Citizens Property Insurance pulls back on rate hikes

Citizens Property Insurance said it will scale back on rate increases after assignment of benefit legislation passed

Hurricane Irma storm damage in Florida (Credit: iStock)
Hurricane Irma storm damage in Florida (Credit: iStock)

In some rare good news for South Florida homeowners, the state’s property insurer said it will scale back on its previously planned rate hikes.

Citizens Property Insurance said it will only raise its average personal lines residential premium 4.7 percent in Florida, down from its proposed rate increase of 8.2 percent, according to the Miami Herald. The 8.2 percent rate hike was proposed in December.

In Broward County, 29,215 customers would see an average 9.6 percent increase — from $3,057 to $3,351. In Palm Beach County, 10,907 policyholders would see a 4 percent average increase — from $2,901 to $3,016. Miami-Dade County’s 55,2798 customers will see their rates decrease by an average of 3.5 percent.

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The reduced rate hike is due to Gov. Ron DeSantis’ approval of an overhaul to a controversial industry practice known as assignment of benefits, according to the Herald.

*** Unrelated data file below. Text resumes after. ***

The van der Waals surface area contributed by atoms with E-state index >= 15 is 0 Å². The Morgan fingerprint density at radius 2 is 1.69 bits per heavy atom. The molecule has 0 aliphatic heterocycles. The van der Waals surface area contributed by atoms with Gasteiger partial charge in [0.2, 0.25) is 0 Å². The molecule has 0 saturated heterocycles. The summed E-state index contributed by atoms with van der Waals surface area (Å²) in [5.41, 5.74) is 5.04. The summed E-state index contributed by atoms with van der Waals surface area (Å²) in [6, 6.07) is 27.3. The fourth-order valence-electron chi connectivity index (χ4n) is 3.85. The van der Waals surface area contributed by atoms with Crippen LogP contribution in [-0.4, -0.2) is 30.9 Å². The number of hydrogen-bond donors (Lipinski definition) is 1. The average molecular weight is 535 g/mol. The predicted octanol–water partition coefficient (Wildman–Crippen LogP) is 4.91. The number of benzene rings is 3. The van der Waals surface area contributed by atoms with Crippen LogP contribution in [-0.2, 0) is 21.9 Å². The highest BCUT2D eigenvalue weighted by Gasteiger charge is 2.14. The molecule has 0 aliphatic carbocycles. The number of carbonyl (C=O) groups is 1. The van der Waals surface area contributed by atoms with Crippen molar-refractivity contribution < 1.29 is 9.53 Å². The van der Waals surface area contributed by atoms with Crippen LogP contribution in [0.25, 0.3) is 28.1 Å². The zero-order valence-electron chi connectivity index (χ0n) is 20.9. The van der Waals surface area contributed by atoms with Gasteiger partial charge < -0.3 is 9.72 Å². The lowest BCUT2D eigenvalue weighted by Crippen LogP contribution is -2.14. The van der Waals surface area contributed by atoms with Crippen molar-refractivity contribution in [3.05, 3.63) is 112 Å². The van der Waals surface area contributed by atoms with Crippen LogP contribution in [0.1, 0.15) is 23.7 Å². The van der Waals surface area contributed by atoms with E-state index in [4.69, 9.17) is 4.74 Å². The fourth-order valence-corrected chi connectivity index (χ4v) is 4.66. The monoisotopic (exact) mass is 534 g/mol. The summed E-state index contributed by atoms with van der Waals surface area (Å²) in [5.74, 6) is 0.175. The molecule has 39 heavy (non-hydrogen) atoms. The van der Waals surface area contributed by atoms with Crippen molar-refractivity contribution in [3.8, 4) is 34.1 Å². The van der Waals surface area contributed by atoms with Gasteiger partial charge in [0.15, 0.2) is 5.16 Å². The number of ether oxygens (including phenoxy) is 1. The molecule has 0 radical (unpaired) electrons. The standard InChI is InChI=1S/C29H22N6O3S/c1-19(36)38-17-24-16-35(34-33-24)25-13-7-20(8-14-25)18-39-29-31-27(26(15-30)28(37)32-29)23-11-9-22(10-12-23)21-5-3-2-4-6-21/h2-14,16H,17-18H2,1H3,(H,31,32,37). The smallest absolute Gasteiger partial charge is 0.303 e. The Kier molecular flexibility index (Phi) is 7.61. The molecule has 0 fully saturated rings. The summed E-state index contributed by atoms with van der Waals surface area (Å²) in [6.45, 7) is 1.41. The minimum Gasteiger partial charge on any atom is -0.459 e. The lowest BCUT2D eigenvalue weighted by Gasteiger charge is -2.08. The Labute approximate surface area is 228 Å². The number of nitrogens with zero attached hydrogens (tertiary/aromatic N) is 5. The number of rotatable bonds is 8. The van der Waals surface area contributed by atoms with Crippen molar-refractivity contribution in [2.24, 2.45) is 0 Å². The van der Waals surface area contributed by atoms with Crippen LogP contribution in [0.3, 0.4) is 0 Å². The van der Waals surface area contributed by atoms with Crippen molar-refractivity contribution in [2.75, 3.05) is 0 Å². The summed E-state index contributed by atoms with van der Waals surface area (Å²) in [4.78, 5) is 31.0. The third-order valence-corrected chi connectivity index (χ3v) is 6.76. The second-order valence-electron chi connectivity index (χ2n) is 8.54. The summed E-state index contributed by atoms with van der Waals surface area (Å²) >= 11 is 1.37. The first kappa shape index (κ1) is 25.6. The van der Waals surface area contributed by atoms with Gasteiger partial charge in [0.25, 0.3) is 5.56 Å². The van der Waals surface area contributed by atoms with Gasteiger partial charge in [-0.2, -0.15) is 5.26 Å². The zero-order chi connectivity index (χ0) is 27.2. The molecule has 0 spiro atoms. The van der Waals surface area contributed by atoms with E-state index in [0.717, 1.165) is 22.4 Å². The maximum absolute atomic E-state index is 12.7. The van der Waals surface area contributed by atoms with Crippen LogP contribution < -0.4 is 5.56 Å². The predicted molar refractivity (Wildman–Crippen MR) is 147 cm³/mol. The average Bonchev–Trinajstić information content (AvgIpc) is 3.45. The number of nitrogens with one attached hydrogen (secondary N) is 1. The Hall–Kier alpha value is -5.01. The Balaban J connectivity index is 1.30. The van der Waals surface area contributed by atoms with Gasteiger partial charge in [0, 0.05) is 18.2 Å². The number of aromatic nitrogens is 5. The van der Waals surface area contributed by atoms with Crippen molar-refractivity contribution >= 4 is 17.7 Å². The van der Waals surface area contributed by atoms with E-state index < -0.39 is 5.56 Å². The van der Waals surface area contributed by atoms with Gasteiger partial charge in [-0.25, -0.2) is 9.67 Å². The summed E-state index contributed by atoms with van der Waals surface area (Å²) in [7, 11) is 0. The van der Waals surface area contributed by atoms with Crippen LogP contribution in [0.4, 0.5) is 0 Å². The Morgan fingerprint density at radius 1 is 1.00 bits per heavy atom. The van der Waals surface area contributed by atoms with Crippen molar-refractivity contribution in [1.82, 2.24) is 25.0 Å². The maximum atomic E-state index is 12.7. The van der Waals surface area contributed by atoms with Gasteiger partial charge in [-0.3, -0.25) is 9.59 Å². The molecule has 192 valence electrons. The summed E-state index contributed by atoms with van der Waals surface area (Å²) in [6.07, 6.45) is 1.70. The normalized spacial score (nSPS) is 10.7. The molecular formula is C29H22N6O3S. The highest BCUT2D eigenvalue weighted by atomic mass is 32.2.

Assignment of benefits deals with property owners who sign over benefits to contractors, who then go after payments from insurance companies. Insurance companies say the practice drives up costs and legal fees, while attorneys say the law ensures that claims are fully paid by thrifty insurers. DeSantis approved the legislation in April.

Under the previous bill, South Florida homeowners would see some of the biggest rate increases in the state. Rates for homeowners insurance would have increased 9.9 percent in Broward, 9.4 percent in Miami-Dade and 7.0 percent in Palm Beach County.

Citizens is referred to as the insurer of last resort, providing an option for people who can’t get insurance elsewhere. Nearly a decade ago the number of policyholders neared 1.5 million. But the state sought to push policyholders to private insurers to reduce the cost burden on the government. Citizens now has about 420,000 policies. [Miami Herald]Keith Larsen

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